Google pays Apple 36 percent of all ad revenue it generates whenever someone does a Google search using Apple’s Safari browser. The number, which was supposed to remain confidential, was revealed by Kevin Murphy, an economics professor at the University of Chicago during his testimony on behalf of Alphabet at the company’s ongoing Justice Department trial in Washington on Monday, Bloomberg reported.
The number shed more light on the relationship between two of the world’s largest tech companies, which has come under antitrust scrutiny in the last few years. The DOJ has accused Google of using its vast resources to maintain market dominance by paying companies like Apple, whose iPhone, iPad, and Mac devices have billions of users collectively, to be the default search engine on Safari. In 2021, Google reportedly paid Apple “around $18 billion” to be the default search engine on Safari, a New York Times report revealed.
Last week, Google and Apple had raised objections making details of their arrangement public, Bloomberg noted. Google said that making more details public “would unreasonably undermine Google’s competitive standing in relation to both competitors and other counterparties” in a court filing.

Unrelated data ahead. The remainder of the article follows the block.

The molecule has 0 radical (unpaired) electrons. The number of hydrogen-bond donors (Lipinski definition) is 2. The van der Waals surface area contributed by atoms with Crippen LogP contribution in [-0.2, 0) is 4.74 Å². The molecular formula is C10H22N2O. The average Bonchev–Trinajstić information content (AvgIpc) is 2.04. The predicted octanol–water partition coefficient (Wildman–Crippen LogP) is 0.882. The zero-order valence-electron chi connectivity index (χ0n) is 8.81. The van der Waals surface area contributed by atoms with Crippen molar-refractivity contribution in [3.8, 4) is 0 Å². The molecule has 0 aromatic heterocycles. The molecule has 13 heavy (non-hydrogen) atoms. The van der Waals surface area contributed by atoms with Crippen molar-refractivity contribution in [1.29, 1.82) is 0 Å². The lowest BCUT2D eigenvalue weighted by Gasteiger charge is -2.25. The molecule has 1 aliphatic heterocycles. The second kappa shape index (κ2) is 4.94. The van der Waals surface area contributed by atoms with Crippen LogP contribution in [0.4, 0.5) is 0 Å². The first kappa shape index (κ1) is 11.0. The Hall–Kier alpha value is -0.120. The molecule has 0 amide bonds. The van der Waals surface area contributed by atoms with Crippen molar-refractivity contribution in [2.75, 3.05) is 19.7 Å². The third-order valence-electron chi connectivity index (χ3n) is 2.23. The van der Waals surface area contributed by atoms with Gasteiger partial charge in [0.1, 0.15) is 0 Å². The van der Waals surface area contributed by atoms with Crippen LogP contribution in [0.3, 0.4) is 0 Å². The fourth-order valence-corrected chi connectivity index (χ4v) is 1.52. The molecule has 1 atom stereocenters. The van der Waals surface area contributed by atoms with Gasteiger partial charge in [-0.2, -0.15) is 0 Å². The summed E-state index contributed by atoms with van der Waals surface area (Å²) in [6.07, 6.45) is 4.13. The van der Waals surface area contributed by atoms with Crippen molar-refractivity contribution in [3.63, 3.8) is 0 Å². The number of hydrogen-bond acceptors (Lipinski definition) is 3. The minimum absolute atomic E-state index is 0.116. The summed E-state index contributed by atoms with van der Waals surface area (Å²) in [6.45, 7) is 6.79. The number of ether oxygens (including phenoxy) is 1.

It’s not clear how much ad revenue Google generates from Safari, but it’s safe to assume that 36 percent of that number would likely be tens of billions of dollars. In 2022, Google’s total revenue was $279.8 billion, and a majority of it came from advertising.
Google and Apple did not respond to Engadget’s request for comment.
This article originally appeared on Engadget at https://www.engadget.com/google-reportedly-pays-apple-36-percent-of-ad-search-revenues-from-safari-191730783.html?src=rss